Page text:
Sunday, March 13, 2011

Where maple sugar comes from

This weekend I decided that as a lifelong resident of Ontario, having lived under maple trees for pretty much the duration and being more than fond of pancakes, I needed to see for myself what maple syrup looks like when it's really new.

Any time this sort of urge descends upon me I hit up some friends to come along, and somehow even in the depths of summer Sio and I, alone of the group, freeze.  One time we had to talk each other out of buying silk shawls in some 19th century castle's gift shop because it was August for crying out loud.  Unseasonably cold and rainy, but August.

This time I was determined not to mess up.  The temperature was hovering just over the freezing point as I left the house and the sky threatened rain or worse, so I put wool/mohair socks inside my rubber boots, two layers on my legs plus a skirt, a giant wool sweater and scarf, and a wool hat with my raincoat. 

I was glad of the rubber boots.

(Sio begged off by the way, claiming to have too much laundry for gallivanting.  I bet she was warm.)

There are four kinds of maple trees.

I think the one in front of my current house is a sugar.  I grew up with two reds.  Mum didn't realize how big they'd grow when she planted them, and a subsequent owner of our house had to cut one down to save the other (and have natural light in the living room, and get any free time at all from raking leaves every autumn I expect.)

The idea is to tap the trees when the sap starts running in early spring, and catch said sap in something or other.  One of the more picturesque approaches is a pail.

The sap is quite clear and beautiful.

Also in evidence at the park I visited: the more modern method

which eliminates the risk of overflow and protects the sap from marauding raccoons. 

Either way, you have to boil it down.

This is the part that prevents sensible people from tapping the maple trees on their own lawns even if they aren't growing on the municipally-owned portion of same.  I mean, you've got to get the sap down to about a 40th of its original volume to get to syrup, which is a lot of steam, and I say this with confidence because the one guy I know who did once tap his own trees made his wife really, really mad when he boiled the sap in their kitchen.  She had to rehang all the wallpaper.  Hence the 'once'.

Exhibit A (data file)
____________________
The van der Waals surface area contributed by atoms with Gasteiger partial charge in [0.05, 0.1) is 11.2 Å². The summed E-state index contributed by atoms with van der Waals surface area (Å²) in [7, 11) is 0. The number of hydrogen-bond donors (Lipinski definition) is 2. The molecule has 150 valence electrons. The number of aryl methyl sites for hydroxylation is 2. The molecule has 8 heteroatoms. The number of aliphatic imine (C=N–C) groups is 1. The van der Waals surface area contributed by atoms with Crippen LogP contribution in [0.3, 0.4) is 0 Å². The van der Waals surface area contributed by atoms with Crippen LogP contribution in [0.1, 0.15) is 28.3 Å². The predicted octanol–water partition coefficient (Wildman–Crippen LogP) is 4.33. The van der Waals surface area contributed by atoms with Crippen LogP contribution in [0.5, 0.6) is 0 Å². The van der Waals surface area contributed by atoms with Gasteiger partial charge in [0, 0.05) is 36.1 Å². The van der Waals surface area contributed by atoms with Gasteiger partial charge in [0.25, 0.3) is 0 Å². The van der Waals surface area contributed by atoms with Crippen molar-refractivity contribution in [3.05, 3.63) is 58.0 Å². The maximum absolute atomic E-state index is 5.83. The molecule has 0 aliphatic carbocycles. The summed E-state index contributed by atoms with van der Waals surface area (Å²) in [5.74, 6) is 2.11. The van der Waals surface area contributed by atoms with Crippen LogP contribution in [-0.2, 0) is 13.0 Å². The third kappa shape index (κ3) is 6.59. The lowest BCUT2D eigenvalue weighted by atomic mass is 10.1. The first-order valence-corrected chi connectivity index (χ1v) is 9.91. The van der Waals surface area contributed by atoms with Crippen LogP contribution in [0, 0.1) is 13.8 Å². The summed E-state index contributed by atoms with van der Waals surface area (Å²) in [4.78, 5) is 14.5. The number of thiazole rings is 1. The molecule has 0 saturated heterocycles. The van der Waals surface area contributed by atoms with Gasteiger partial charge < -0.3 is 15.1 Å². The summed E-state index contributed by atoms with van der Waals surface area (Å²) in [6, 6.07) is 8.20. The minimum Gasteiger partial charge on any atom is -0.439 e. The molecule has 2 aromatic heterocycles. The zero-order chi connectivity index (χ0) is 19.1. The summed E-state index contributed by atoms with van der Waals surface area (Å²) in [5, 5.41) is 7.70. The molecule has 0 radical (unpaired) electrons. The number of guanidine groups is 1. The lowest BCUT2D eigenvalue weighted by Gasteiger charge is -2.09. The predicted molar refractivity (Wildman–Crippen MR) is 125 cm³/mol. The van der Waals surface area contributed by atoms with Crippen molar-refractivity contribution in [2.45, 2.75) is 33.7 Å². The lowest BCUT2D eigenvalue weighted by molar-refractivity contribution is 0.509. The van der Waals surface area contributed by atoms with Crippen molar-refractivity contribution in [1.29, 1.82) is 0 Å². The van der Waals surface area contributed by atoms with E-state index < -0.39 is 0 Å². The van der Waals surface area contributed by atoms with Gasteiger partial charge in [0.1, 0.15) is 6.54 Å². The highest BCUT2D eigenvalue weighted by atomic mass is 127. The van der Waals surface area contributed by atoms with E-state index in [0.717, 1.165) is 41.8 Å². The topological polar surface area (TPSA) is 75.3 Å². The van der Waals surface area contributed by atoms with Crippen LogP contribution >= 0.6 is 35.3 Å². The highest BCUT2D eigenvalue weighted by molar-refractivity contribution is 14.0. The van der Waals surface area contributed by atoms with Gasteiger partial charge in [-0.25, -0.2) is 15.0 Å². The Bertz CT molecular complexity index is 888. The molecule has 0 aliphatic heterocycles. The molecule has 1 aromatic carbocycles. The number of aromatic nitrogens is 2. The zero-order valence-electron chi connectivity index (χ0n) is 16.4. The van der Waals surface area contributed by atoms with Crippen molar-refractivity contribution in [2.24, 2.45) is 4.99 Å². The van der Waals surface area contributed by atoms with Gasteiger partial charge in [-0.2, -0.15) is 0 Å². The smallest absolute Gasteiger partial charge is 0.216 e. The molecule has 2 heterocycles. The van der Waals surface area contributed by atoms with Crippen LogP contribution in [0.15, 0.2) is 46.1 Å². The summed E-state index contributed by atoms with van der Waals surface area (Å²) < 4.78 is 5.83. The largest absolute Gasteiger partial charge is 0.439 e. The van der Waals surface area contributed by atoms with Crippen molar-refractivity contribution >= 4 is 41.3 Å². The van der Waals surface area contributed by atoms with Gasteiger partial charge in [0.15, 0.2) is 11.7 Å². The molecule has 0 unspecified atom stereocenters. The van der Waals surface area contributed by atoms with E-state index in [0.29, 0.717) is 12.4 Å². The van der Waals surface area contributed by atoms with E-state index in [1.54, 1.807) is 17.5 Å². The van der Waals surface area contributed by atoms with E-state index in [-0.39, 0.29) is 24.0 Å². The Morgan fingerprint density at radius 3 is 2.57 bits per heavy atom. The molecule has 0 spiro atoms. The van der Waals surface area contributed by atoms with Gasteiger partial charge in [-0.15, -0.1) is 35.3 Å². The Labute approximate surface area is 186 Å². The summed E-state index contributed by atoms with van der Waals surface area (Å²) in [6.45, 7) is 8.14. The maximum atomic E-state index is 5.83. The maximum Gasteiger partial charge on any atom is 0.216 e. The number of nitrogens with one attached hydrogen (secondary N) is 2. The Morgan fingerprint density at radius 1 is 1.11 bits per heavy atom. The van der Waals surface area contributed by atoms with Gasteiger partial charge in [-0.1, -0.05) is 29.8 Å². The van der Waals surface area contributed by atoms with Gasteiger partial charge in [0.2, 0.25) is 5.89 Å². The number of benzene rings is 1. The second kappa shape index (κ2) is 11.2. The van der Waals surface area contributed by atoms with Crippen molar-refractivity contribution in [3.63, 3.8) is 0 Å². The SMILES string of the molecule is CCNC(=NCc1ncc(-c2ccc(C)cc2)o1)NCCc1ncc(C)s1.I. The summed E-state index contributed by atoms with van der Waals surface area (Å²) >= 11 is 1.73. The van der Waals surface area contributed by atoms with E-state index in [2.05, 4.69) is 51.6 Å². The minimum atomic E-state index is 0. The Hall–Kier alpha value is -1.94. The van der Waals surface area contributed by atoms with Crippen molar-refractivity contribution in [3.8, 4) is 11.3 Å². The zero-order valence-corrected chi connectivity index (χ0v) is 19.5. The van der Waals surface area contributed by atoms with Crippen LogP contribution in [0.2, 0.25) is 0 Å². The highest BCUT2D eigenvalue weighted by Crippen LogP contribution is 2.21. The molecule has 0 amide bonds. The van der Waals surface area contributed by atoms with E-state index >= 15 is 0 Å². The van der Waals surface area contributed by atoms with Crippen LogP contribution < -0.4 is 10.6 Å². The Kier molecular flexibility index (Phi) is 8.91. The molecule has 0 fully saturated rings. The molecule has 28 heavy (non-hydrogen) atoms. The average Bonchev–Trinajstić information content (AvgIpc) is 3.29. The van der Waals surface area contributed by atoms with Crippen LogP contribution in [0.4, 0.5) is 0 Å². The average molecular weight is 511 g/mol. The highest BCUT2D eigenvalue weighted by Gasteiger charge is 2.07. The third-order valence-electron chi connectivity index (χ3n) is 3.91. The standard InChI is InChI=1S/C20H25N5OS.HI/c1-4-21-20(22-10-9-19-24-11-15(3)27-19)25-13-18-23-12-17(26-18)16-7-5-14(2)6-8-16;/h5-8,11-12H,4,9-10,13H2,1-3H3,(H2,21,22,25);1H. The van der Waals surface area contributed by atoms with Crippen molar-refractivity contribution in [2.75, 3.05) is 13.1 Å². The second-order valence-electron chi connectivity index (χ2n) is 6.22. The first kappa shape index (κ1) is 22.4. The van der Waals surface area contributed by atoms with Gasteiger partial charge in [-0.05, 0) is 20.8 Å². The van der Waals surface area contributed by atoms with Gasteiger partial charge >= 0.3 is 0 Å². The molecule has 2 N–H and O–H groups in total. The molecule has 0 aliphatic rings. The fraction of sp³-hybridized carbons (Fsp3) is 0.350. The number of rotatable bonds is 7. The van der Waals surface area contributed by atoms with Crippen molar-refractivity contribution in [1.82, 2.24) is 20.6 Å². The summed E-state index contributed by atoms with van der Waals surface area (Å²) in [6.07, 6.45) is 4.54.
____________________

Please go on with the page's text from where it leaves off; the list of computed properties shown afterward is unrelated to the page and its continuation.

(the syrup was delicious though.)

You can get maple syrup in different grades depending on how much water has been boiled off the sap.  There's a brownish fluid that resembles syrup but pours like water, and there's something sweeter and  little denser that says With Real Maple Syrup on the label, meaning just a whiff probably, and there's high quality maple syrup from Quebec that is a rich lustrous brown and glugs out of the bottle or can, and there's my friend's syrup that took down the wallpaper, and then there is the sample they gave us on the trail. 

It only took about 113 seconds for this stuff to hit my bloodstream.  I'm amazed it was still liquid, there was so much sugar in that cup.

There was more of the same for sale in the Sugar Shack.

But my preference was for something with not much liquid left in it at all because

who can resist maple leaves made from maple sugar?


heklica said...

I know this will sound unbelievable to your Canadian ears, but I've never tried maple syrup! Thanks for this insightful post.

justmeandtwo said...

I love maple sugar candy! Yum! Each year a local town has a whole Maple Festival. Ice cream and waffles with dark, thick syrup. Mouth watering! Glad you enjoyed as well! =)

Kathleen Taylor said...

...once.... chuckle....